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Arthritis and Boron

Boron has only attracted recent interest from the health community. This trace element is an essential nutrient for bone health and it is effective in the treatment of arthritis.
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What is Boron?

Boron is a rare element extracted from the earth. It is only found in nature combined with other elements as borate and borax. Another common form of boron is boric acid.

Boron is extensively used in industries for chemical syntheses; in the production of glass, ceramic and semiconductors; and in the manufacture of detergents, insecticides and bleaching agents.

While the importance of boron in animals has only been recently recognized, it has long been known to be an essential mineral for plants. As a plant nutrient, boron is needed for the protection of plant cell walls. However, boron can still be toxic to plants grown in soils with high concentrations of the element.

Dietary sources of boron include all foods derived from plants.

The importance of boron to animals has been demonstrated in rats and it is now acknowledged that boron is also an essential nutrient for humans too. However, boron is an ultratrace element. This means that it is needed in so small an amount that a true boron deficiency is non-existent. The amount of boron obtained from normal diet is between 2.1 mg and 4.3 mg per day.

Boron is known to form antimicrobial compounds such as the inorganic boric acid which is an antiseptic and the natural antibiotic, boromycin, produced by bacteria.

Although the actions of boron in the human body are not well studied, it is believed that boron has a number of biological roles.

Boron, for example, has been shown to contribute greatly to bone health.

In a study conducted by the US Department of Agriculture, boron was found to reduce the excretion of calcium by 44% in postmenopausal women who were given 3 mg of the nutrient per day.

The results of the study showed that besides preventing calcium loss, boron also activated estrogen and vitamin D which slows the demineralization of the bone and protect against osteoporosis and arthritis.

Boron: Dietary Sources, Supplement, Safety and Side Effects

Boron is naturally found in all foods derived from plants but some plants have a rich store of the mineral. Examples of such dietary sources include almonds, peanuts, pecans, grapes, avocados, raisins, prunes, soya and wine.

Meat, dairy products and other animal diets are not rich in boron because the mineral does not accumulate in tissues in appreciable amounts. This property of boron is also beneficial because it means that the threshold of boron toxicity in humans is very high.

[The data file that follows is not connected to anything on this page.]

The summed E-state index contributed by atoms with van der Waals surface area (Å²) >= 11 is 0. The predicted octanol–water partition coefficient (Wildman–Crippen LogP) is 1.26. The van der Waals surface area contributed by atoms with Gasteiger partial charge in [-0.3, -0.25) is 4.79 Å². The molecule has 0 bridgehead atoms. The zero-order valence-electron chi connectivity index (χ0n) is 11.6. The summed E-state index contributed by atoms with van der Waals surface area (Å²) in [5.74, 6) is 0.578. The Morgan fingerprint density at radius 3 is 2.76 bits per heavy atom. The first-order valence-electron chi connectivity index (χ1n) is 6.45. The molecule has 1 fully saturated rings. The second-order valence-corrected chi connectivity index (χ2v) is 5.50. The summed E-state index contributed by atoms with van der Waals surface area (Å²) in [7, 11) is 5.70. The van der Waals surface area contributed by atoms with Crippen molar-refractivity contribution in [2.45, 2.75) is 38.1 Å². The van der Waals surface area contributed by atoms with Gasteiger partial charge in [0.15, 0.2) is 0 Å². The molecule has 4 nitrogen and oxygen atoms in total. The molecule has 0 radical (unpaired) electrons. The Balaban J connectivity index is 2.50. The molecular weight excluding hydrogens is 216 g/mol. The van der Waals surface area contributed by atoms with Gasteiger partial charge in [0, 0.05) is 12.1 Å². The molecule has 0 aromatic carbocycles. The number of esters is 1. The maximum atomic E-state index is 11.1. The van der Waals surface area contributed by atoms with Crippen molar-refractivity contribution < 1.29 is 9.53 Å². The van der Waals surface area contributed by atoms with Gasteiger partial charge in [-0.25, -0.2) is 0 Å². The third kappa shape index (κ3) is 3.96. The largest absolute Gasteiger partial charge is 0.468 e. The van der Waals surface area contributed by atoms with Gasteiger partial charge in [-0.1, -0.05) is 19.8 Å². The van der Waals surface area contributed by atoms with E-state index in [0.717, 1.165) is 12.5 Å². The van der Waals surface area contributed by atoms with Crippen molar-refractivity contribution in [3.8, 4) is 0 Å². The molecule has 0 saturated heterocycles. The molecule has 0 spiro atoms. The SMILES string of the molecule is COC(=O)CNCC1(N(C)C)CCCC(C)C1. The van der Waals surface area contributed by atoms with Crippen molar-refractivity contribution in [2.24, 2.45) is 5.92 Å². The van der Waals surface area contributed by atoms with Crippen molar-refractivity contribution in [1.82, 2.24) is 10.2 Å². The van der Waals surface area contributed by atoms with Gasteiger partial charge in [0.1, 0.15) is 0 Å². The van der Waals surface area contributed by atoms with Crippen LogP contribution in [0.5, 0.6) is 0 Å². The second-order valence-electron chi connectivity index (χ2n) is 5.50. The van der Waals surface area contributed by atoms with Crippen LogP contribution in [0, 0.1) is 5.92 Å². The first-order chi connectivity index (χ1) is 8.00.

In fact, boron is considered just as safe to consume as table salt. It will take 6 g per body weight of the mineral to achieve toxicity.

Similarly, different forms of boron including boric acid and borax are safe for human beings. However, boric acid is toxic to insects and that is why boron compounds are regular components of insecticides.

Boron is usually included in dietary supplements intended for treating arthritis.

Topical boric acid is used to treat psoriatic arthritis. This boron compound is usually supplied as 1.5% boric acid in ointments.

There are no standard doses for boron in the treatment of osteoarthritis because, while it is an encouraged treatment option, it has not been embraced by conventional medicine.

However, up to 6 mg of boron per day has been used to provide relief for osteoarthritis patients. Some experts advice an upper daily limit of 13 mg of boron. Given that boron is safe to ingest, larger doses may be tolerated although it is unsure if these doses will provide corresponding increases in efficacy. Still, high doses of boron can cause some side effects.

The side effects of boron are mild. They include nausea, vomiting and diarrhea.

Boron may also trigger allergic reactions. Presentations of this allergy include chest pain, rashes, hives and respiratory difficulties. If any of these occurs then you need to stop your boron supplementation.

The Case for Boron

The man who championed the use of boron in the treatment of osteoarthritis is Dr. Rex Newnham who took the time to study the effect of boron on the outcome of osteoarthritis. He also demonstrated the link between the level of boron in the diet and the prevalence of osteoarthritis in different countries.